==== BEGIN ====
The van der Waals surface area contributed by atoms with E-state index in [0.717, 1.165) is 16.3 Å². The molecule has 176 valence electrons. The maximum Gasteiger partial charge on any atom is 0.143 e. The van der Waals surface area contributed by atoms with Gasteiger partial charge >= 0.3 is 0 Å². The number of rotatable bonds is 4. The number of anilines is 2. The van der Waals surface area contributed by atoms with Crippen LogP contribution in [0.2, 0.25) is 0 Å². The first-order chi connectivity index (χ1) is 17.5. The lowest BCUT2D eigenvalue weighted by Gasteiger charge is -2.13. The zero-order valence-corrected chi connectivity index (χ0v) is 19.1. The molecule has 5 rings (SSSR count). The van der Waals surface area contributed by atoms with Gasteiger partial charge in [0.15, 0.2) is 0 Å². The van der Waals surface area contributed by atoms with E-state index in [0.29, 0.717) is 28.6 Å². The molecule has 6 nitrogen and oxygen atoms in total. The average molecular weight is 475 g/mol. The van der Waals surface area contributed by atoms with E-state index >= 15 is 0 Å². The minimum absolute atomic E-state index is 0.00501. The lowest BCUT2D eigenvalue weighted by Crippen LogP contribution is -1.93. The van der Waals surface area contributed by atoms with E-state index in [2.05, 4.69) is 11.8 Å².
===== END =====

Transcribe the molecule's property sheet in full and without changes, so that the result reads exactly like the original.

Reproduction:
The van der Waals surface area contributed by atoms with E-state index in [0.717, 1.165) is 16.3 Å². The molecule has 176 valence electrons. The maximum Gasteiger partial charge on any atom is 0.143 e. The van der Waals surface area contributed by atoms with Gasteiger partial charge >= 0.3 is 0 Å². The number of rotatable bonds is 4. The number of anilines is 2. The van der Waals surface area contributed by atoms with Crippen LogP contribution in [0.2, 0.25) is 0 Å². The first-order chi connectivity index (χ1) is 17.5. The lowest BCUT2D eigenvalue weighted by Gasteiger charge is -2.13. The zero-order valence-corrected chi connectivity index (χ0v) is 19.1. The molecule has 5 rings (SSSR count). The van der Waals surface area contributed by atoms with Gasteiger partial charge in [0.15, 0.2) is 0 Å². The van der Waals surface area contributed by atoms with E-state index in [0.29, 0.717) is 28.6 Å². The molecule has 6 nitrogen and oxygen atoms in total. The average molecular weight is 475 g/mol. The van der Waals surface area contributed by atoms with E-state index >= 15 is 0 Å². The minimum absolute atomic E-state index is 0.00501. The lowest BCUT2D eigenvalue weighted by Crippen LogP contribution is -1.93. The van der Waals surface area contributed by atoms with E-state index in [2.05, 4.69) is 11.8 Å².